Cablegate: Turkey: Why Investors Are Nervous

P 030948Z JUN 08



E.O. 12958: N/A


1. Summary: Both economic and financial indicators show the
honeymoon is over for the Turkish economy. Expectations are
negative and Turkish assets are losing value. Our investment
banking contacts see more nervousness from investors,
occasionally setting Turkey apart from other emerging
markets. For example, Turkish equities have lost 32.3% in
dollar terms since December 31, 2007, versus an increase for
Brazil of 22.3% over the same period. It appears investors
are taking into account the Justice and Development Party
(AKP) closure case risks in an environment where global
conditions are also getting worse and investor risk appetite
is decreasing. GOT policies are also to blame for
investors, nervousness. GOT polices are inflationary, with
increasing expenditures on the fiscal side in anticipation of
local elections scheduled for March 2009. The Central Bank
of the Republic of Turkey (CBRT) and the GOT are no longer
working together to manage inflation and blame each other for
poor results. The IMF stand-by agreement ended May 10, and
the GOT has not yet negotiated a new arrangement, which
investors would likely see as a positive sign. Investors
believe the EU accession process, while slow, has resulted in
positive changes in the economy and their worst-case scenario
for the closure case is a future GOT policy that would end
Turkey-EU talks. End Summary.

Inflation is Up

2. Monthly inflation data released May 2 showed inflation
rose by 1.7% last month, higher than the 1.4% market
consensus. On an annual basis, inflation has risen to 9.7%,
up from 9.2%. Producer prices rose by more than twice
consensus forecasts, putting annual producer price inflation
at 14.6%, up from 11.7%. Transport prices continue to spike,
driven by the surge in global energy prices. Pass-through
from recent Turkish Lira (TRY) weakness continued to generate
considerable cost-push inflation pressure, leading to a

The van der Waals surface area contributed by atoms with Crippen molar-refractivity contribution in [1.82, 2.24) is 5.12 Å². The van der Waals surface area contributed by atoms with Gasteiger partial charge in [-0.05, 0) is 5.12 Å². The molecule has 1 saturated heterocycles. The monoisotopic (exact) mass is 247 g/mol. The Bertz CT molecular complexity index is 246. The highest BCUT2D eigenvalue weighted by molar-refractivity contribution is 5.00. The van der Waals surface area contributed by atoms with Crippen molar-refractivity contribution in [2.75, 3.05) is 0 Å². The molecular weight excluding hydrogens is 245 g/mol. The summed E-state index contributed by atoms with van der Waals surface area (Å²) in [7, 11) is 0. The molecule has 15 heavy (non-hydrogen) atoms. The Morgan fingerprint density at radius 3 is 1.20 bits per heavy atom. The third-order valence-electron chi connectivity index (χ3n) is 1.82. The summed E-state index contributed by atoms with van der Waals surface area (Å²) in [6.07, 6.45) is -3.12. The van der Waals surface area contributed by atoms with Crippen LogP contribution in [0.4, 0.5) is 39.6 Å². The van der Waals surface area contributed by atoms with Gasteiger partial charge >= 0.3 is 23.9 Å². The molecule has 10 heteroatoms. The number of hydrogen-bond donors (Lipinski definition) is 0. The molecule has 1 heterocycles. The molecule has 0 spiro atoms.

substantial 4.5% monthly increase in producer prices.

3. Following a six-month period of monetary easing from
September 2007 to February 2008, and a subsequent two-month
period of no changes in rates, the Central Bank shifted to
monetary tightening, amid inflationary concerns and
unfavorable global market conditions at the May 15 Monetary
Policy Committee (MPC) meeting. The MPC increased the
benchmark policy interest rates by 50 basis points, which
increased the overnight borrowing rate to 15.75% percent from
15.25%. In its accompanying statement announcing the rate
decision, the CBRT seemed to focus on the 6.7% inflation
forecast for 2009, while signaling for further rate hikes.

GOT Focus is on Growth

4. On May 3, the GOT announced the mid-term fiscal
framework, where it revised the primary surplus target down
to 3.5% from 4.2% of GDP for 2008. The move was viewed by
investors as fiscal loosening and showed that the GOT,s
priorities have shifted to local elections and growth, while
inflation management is a distant memory. This decision put
the Central Bank in a difficult position at a time when the
Turkish economy is suffering from globally high oil and food
prices. On May 26, CBRT Governor Durmus Yilmaz bluntly said
the GOT is loosening its fiscal policy and, in the monthly
inflation report released at the end of May, warned the GOT
on the need to maintain discipline. The Finance and Treasury
Ministers claimed that decreasing the primary surplus target
does not signal fiscal loosening, since these funds will go
to finance the Southeast Anatolian Project (GAP). The GAP
was announced by the Prime Minister on May 27 and is detailed
in Reftel A. The Central Bank did not buy this argument even
though the GOT claimed that the intention was to use the
additional fiscal resources solely to promote employment and
growth. In May, the Central Bank revised its inflation
forecasts upward through 2010, projecting year-end inflation
at 9.3% in 2008, 6.7% in 2009, and 4.9% for 2010. This
official shift in inflation expectation caused local bond
rates to increase to 20% with the expectation of future rate

Deficit is Rising; Unemployment is Up

5. Economic market indicators also continued to deteriorate.
The current account deficit expectation increased to $44.9
billion, up from $43.1 billion. The March current account
deficit was $4.2 billion versus the market expectation of
$3.7 billion. For the January to March 2008 period, the
deficit jumped to $12.04 billion. Net FDI, which is a major
source of income for Turkey and bellwether for investors,
decreased 50.5% from same period in 2007, ending the quarter
at $4.04 billion. Meanwhile, unemployment continued to
increase, reaching 11.6% in the first quarter of 2008.

Investors Explain their Jitters

6. We met in Istanbul with some leading investors on May 27
and 28. All noted they did not expect a crisis, but said the
honeymoon was over, and current global market conditions
suggest the GOT should be extremely cautious. Investors feel
insecure both with GOT economic policies and the AKP closure
case. All our contacts agreed that the second AKP
administration is very different from the first, with less
focus on the economy and more focus on populist measures and
attracting votes. Conflicting policy measures, delayed